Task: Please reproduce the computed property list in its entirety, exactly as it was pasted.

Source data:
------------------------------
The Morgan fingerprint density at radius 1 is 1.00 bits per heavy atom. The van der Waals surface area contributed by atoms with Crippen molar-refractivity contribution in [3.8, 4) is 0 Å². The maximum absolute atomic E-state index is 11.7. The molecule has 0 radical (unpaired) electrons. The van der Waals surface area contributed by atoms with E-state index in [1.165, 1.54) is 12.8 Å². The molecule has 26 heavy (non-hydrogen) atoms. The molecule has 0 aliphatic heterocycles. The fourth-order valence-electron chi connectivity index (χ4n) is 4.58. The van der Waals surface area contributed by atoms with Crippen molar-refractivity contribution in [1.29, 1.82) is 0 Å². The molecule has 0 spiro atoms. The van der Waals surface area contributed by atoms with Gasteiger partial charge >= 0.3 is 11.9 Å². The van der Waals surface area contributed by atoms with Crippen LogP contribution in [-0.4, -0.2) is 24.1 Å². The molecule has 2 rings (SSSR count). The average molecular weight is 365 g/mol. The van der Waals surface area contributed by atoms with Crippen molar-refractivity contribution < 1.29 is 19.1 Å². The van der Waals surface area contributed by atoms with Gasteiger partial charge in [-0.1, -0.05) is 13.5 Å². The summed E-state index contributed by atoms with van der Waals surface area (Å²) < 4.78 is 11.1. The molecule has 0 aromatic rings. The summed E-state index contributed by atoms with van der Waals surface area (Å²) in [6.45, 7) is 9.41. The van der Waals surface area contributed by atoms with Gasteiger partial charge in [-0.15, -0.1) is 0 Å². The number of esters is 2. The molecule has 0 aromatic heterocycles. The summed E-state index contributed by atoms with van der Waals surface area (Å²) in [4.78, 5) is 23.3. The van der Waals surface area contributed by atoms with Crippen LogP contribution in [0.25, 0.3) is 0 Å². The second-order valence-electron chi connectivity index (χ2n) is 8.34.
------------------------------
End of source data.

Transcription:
The Morgan fingerprint density at radius 1 is 1.00 bits per heavy atom. The van der Waals surface area contributed by atoms with Crippen molar-refractivity contribution in [3.8, 4) is 0 Å². The maximum absolute atomic E-state index is 11.7. The molecule has 0 radical (unpaired) electrons. The van der Waals surface area contributed by atoms with E-state index in [1.165, 1.54) is 12.8 Å². The molecule has 26 heavy (non-hydrogen) atoms. The molecule has 0 aliphatic heterocycles. The fourth-order valence-electron chi connectivity index (χ4n) is 4.58. The van der Waals surface area contributed by atoms with Crippen molar-refractivity contribution in [1.29, 1.82) is 0 Å². The molecule has 0 spiro atoms. The van der Waals surface area contributed by atoms with Gasteiger partial charge >= 0.3 is 11.9 Å². The van der Waals surface area contributed by atoms with Crippen LogP contribution in [-0.4, -0.2) is 24.1 Å². The molecule has 2 rings (SSSR count). The average molecular weight is 365 g/mol. The van der Waals surface area contributed by atoms with Crippen molar-refractivity contribution < 1.29 is 19.1 Å². The van der Waals surface area contributed by atoms with Gasteiger partial charge in [-0.1, -0.05) is 13.5 Å². The summed E-state index contributed by atoms with van der Waals surface area (Å²) < 4.78 is 11.1. The molecule has 0 aromatic rings. The summed E-state index contributed by atoms with van der Waals surface area (Å²) in [6.45, 7) is 9.41. The van der Waals surface area contributed by atoms with Gasteiger partial charge in [-0.15, -0.1) is 0 Å². The number of esters is 2. The molecule has 0 aromatic heterocycles. The summed E-state index contributed by atoms with van der Waals surface area (Å²) in [4.78, 5) is 23.3. The van der Waals surface area contributed by atoms with Crippen LogP contribution in [0.25, 0.3) is 0 Å². The second-order valence-electron chi connectivity index (χ2n) is 8.34.